And I succeeded! Luis Exposito graciously signed for a nice group of fans, and was kind enough to personalize this card for me. Too bad it pictures him in a Sawx uniform but beggars can't be choosers. 

I also was able to "upgrade" my autographs of a few other players to include my preferred personalization. I don't know exactly why I like it, but it makes the autographs mean more to me. 

Brian Matusz and Kevin Gregg were both leaning against the railing during Orioles batting practice, so it was pretty easy to knock out both of the relatively tough signers in one clip. 

Matt Lindstrom seems to be a pretty good signer thus far and was kind enough to add "Best Wishes".

So I got to see an Orioles win, a new autograph for my collection, and three new personalized autographs. I would say it was a very successful trip to DC, at least by my standards!

Monday, May 21, 2012

Oriole # 706- Mike Moriarty

Where else can you go to read about Mike Moriarty? You know my site is a good place to hear about a random Oriole that few of us likely remember well, if at all.

Mike made his MLB debut with the Orioles on April 11, 2002 and was 28 years old at the time of his debut. He appeared in eight games for the O's over the ensuing month and played in his final big league game on May 4th.

Although his time in the Majors was short, at least he made it to the show. He had spent seven years in the Minors before his debut and another three after his brief stint in Baltimore. Mike's ascent to the Majors is a testament to determination, and I'm very happy for him that he made it to the Show.

Sunday, May 20, 2012

Vlad's Museum

At this point, it seems like I own most of Vlad's Orioles cards that are in my price range, but I still have a number that I haven't yet posted about. 

Two of my favorites are these Jumbo Lumber cards that contain a nice cross section of, presumably, a bat that Vlad at least held in his hands. 

Somehow I got this rarer version number to 20 for less than 

this slightly easier to come by version numbered to 30.

Now that Vlad has inked a minor league deal with the Blue Jays, I'm fairly sure I've seen the end of his Orioles cards, with the possible exception of 2012 Allen & Ginter which somehow projects to show Vlad in an Oriole uniform a full nine months after his time with the organization ended.

Friday, May 18, 2012

Unpossible Autograph Friday- Kevin Hickey

The Orioles family lost another member this week when former pitcher Kevin Hickey passed away. He had been employed as the White Sox batting practice pitcher and was found unresponsive in his hotel room on Opening Day, April 5, 2012. Apparently, he was a diabetic and his health issues stemmed from that; he remained in a coma until passing away on Wednesday. He was only 56.

I've read quite a lot about him in recent days and his rise to the big leagues was a true underdog story. It seems as though he played little to no baseball growing up and was more of a softball player. He attended an open tryout held by the White Sox in 1977 or '78 and they signed him to a deal. He pitched for the White Sox from 1981-83 and then toiled in the minor leagues for five years before rising back to the Major Leagues with the Orioles in 1989. He was a major member of the "Why Not" team that almost made the playoffs after having been horrible in 1988. Kevin stuck with the O's for two plus seasons and retired after the 1991 season. Over his six seasons in the Majors, he had a 9-14 record with a 3.91 ERA over 231 games, which is pretty amazing for a "softball player".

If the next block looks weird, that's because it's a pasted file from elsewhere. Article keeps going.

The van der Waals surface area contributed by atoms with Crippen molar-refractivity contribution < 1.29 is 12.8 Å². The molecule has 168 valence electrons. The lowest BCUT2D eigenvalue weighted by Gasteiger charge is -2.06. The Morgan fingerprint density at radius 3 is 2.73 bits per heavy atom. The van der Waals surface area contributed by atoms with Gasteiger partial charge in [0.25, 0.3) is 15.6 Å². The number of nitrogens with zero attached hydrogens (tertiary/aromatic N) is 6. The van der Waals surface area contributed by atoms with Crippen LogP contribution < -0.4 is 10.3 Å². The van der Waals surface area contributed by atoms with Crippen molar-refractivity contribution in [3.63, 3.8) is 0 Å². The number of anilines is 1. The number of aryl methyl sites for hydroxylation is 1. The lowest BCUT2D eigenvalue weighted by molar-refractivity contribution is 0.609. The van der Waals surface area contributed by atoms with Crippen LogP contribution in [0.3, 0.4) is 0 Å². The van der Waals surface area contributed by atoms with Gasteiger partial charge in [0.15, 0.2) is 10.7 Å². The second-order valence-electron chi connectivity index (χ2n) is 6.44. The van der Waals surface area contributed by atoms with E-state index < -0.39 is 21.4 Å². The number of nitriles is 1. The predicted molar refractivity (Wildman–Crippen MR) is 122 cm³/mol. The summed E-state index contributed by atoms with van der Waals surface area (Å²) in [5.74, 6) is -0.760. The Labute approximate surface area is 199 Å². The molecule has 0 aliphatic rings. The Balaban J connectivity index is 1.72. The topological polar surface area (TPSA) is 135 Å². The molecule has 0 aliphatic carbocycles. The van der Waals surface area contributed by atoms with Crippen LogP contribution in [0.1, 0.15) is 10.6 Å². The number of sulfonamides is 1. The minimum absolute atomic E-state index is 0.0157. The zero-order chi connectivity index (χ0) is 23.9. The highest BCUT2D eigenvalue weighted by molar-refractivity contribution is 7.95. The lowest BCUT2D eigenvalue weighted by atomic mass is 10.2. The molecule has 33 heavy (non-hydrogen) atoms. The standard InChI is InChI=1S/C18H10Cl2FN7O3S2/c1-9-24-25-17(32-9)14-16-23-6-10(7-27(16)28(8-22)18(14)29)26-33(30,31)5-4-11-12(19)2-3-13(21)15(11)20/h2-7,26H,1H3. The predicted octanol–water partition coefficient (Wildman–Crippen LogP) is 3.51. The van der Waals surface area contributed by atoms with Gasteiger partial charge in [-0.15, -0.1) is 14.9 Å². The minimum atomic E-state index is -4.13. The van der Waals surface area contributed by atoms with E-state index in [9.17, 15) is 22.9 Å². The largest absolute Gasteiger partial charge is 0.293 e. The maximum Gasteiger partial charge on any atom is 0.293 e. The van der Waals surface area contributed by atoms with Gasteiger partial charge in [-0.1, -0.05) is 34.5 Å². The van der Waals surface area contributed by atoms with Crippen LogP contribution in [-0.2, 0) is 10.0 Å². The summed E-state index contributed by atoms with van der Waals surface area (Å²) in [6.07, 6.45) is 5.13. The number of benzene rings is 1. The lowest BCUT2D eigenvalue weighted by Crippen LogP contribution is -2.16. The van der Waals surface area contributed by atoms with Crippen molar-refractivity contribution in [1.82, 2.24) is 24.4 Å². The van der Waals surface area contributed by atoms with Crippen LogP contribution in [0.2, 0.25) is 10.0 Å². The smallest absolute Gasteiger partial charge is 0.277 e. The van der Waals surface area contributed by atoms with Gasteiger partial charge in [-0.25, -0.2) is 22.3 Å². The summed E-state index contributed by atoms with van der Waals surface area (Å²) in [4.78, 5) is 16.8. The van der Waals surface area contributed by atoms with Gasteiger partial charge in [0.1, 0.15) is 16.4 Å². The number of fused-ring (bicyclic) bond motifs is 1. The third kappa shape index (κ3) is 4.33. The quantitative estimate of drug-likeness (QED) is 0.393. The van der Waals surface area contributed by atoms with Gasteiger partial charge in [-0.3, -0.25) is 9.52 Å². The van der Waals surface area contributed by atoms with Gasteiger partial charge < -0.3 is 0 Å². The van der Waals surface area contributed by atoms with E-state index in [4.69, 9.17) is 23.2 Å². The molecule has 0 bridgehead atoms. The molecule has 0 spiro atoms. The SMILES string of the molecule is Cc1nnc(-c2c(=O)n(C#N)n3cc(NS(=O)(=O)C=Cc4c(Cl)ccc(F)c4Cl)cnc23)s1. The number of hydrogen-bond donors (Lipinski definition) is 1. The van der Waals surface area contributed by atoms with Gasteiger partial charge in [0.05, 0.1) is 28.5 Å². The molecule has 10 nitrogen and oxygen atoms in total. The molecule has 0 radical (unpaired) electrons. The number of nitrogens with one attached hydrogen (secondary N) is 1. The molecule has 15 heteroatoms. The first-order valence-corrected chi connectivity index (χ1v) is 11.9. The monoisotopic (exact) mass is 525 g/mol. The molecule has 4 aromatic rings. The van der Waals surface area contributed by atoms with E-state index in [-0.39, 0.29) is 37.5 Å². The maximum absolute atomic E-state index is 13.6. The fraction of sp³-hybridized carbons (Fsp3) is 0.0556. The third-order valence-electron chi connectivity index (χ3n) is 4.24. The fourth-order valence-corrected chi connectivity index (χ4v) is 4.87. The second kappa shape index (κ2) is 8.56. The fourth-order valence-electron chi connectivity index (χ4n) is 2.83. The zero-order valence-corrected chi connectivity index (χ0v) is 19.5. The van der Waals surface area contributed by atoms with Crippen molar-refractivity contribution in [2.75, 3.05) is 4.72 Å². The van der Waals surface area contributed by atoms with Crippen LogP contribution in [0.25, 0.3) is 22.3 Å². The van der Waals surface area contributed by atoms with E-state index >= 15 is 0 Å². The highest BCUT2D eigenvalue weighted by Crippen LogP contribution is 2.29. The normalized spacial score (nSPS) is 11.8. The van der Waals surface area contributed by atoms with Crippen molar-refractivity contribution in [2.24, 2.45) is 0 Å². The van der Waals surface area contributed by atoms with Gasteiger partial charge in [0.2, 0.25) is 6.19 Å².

After his baseball career ended, Kevin worked as a car salesman, and made an appearance in the movie Major League II.

Rest in Peace Kevin, thanks for the memories.

To briefly explain the misspelled/made up title of these weekly posts: Every Friday, I profile a former Oriole who has passed away. I've substituted the word unpossible for impossible as an homage to a line from "The Simpsons". Young Ralph Wiggum, who is as sharp as a bowling ball, says "Me fail English? That's unpossible."

Thursday, May 17, 2012

Cards From the Netherlands

I recently completed a trade with Jeroen who writes The Dutch Card Guy blog from across the pond.

He contacted me and told me that he had a bunch of cards from my set needs list so I went looking for some cards that he might like. I think we both walked away happy with the swap.

I once again failed to take pictures of any of the cards I needed for my sets before filing them away, but I did snap a picture of the three awesome Vlad cards he included.

I particularly like the fluorescent card on the left, but you can't really see what it looks like from my picture. Just trust me that it's flashy and gaudy and amazing.

Thanks again for the trade Jeroen!

Wednesday, May 16, 2012

Moving the Collection Backwards

I'm totally relatively kind of fine when I add newly debuted Orioles to my need list. While I try to collect as many Orioles minor league autographs as possibly, sometimes players bypass the two affiliates closest to me (the AA Bowie Baysox and hi-A Frederick Keys) and go directly to AAA Norfolk and on to Baltimore as was the case with two of the newest Orioles, Luis Exposito and Bill Hall. I will gladly trade for autographs of players on the Tides' roster, but I refuse to buy autographs of AAA guys who might never make it to Baltimore. Even though I'm highly-focused on my Orioles autograph collection, I won't take it that far.

 Anyway, moving along to the point of this post, I recently found out that two of my rarer Orioles signatures  seem to not be of who I thought they were. A knowledgeable long-time collector of rare baseball autographs recently alerted me that my Carl Powis and Dick Luebke autographs are no good.